[Garry Hera-Singh has been President of the Southern Fishermans’ Association for the past thirteen years. He was at the helm when the Lakes and Coorong Fishery became only the third fishery in Australia and the twenty-seventh in the world to gain Marine Stewardship Council Accreditation for sustainable fisheries. He acknowledges that he had, and still has, a good team of people around him who continue to work hard towards achieving their environmental and sustainable goals. He tells his story to Bill ‘Swampy’ Marsh.]
I guess I was quite blessed in the sense of having had two grandfathers who, between them, had over a hundred years of fishing experience in the lower lakes and Coorong. My grandfather, on my mother’s side, fished the area for about sixty years and my paternal grandfather fished there for about fifty years. How my paternal grandfather – Einda Hera-Singh – got into fishing is quite a story in itself. Seeing that the Hera-Singh side of the family originally came from the Punjabi region of north-west India, my grandfather had inherited the dark skin. He told me that when, he was a teenager, he was employed by the Postmaster-General’s Department (PMG), here in the Meningie Post Office, as a telegraph boy. Then one day one of his bosses made a racist remark along the lines of how he didn’t like ‘black men’ working in the PMG. When I asked how he dealt with that he said, ‘Well I was going to hit him but then I thought I’d probably end up in jail, so I just quit and went fishing.’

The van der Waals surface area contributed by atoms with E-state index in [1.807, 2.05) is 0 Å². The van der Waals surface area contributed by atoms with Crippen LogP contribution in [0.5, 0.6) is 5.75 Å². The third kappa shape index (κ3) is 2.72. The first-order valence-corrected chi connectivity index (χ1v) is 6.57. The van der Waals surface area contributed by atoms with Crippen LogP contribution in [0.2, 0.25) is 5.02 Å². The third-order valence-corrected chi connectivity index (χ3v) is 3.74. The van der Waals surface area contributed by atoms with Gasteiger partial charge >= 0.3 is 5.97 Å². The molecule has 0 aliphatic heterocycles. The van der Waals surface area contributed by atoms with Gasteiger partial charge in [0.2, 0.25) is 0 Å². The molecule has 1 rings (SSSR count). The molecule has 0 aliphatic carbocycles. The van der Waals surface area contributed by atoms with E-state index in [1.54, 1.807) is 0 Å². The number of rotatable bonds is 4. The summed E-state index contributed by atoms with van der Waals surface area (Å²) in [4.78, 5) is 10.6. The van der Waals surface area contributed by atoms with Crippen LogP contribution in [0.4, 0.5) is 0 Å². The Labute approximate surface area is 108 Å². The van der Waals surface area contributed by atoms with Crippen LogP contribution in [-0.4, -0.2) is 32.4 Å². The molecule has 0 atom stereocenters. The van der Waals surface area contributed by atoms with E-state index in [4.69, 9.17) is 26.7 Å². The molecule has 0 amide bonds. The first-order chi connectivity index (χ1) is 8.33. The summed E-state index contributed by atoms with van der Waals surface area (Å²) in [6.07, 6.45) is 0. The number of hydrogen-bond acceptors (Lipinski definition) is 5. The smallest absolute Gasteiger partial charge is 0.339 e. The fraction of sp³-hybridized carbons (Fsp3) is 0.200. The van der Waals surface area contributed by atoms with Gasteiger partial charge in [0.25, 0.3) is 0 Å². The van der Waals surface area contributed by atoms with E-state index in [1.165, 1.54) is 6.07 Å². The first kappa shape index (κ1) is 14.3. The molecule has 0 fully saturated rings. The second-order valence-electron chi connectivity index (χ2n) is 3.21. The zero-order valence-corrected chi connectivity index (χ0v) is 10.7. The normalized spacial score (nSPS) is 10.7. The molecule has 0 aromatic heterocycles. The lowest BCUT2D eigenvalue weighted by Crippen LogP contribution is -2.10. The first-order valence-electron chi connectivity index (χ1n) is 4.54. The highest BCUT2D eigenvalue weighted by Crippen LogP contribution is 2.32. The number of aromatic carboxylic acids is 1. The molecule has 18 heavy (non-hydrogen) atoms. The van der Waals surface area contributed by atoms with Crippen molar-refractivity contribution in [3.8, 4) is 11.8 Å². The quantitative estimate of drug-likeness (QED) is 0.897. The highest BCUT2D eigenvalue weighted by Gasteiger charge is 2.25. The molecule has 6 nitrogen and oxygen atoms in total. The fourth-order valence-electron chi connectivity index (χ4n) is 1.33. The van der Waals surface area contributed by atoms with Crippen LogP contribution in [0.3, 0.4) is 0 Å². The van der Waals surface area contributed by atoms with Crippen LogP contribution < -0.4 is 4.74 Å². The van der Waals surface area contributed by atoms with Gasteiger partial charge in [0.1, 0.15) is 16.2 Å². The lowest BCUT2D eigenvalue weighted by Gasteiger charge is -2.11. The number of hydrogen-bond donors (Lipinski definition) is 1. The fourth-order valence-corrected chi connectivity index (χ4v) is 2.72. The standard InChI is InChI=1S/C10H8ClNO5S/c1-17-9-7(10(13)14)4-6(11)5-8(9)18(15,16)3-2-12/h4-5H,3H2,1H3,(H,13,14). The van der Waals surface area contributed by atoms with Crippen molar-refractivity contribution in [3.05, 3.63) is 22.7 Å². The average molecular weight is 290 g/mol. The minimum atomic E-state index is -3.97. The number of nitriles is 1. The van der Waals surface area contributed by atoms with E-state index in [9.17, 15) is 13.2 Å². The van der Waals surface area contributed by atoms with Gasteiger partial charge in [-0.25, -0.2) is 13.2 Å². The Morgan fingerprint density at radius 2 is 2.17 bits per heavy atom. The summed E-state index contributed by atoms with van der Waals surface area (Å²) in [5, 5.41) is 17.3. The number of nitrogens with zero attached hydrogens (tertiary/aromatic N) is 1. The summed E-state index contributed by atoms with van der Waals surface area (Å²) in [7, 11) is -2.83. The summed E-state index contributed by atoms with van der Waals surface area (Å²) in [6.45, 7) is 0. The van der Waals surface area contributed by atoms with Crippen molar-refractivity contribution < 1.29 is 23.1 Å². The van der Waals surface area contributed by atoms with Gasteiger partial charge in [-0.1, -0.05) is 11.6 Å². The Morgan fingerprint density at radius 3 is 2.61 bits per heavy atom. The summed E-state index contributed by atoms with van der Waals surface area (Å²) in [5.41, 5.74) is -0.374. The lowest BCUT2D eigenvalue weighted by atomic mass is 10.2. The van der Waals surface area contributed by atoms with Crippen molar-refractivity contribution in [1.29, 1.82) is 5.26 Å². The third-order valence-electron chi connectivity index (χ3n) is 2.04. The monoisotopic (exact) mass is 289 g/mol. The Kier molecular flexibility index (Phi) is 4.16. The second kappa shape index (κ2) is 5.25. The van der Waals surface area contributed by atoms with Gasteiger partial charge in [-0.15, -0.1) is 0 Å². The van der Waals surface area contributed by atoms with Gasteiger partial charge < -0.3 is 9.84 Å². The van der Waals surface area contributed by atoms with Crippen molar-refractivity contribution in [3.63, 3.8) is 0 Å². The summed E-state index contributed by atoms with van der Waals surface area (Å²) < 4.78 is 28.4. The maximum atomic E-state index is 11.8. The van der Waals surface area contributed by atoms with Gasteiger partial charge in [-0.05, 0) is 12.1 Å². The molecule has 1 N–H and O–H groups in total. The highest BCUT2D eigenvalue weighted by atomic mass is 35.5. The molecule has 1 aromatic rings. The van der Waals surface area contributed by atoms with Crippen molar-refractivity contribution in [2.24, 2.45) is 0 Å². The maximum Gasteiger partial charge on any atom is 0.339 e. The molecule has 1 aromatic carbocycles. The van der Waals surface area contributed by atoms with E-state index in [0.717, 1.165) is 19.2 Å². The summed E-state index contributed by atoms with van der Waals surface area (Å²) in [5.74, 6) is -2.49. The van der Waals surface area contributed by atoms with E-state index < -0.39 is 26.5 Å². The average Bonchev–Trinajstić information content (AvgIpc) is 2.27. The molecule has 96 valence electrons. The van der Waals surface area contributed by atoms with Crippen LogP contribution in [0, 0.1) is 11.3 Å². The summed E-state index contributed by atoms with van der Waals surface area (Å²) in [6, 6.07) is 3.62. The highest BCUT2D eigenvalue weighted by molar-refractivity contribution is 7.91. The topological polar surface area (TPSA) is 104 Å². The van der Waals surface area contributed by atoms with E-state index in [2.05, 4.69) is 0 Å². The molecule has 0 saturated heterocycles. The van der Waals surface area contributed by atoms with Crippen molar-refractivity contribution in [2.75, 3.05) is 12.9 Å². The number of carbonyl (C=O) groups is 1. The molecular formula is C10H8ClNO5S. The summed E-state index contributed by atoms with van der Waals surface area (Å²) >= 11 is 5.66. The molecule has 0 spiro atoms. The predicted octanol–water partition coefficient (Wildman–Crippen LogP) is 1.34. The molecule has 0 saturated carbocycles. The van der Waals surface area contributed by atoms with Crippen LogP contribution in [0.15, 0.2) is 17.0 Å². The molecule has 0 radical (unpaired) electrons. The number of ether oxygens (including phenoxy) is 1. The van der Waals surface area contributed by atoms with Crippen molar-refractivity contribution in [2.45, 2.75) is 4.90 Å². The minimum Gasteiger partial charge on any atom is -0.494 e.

Of course, that was in the pre-World War II days when things weren’t as regulated as they are now and a commercial fishing licence only cost about ten bob a year. But even back then the Coorong was well known for its fresh Coorong Mullet. I think he used to supply about 90% of the businesses around the Meningie district and I still don’t think he could catch enough to satisfy his market. So my first recollection of fishing was working for Grandfather Einda Hera-Singh. Just about every weekend and all my school holidays were spent washing fish or stacking fish or helping with the fishing, unrolling nets, preparing nets and so on. He’d pay me two bob for a weekend’s work and on a big weekend sometimes I got five shillings, which was an enormous amount of money for a young kid in those days.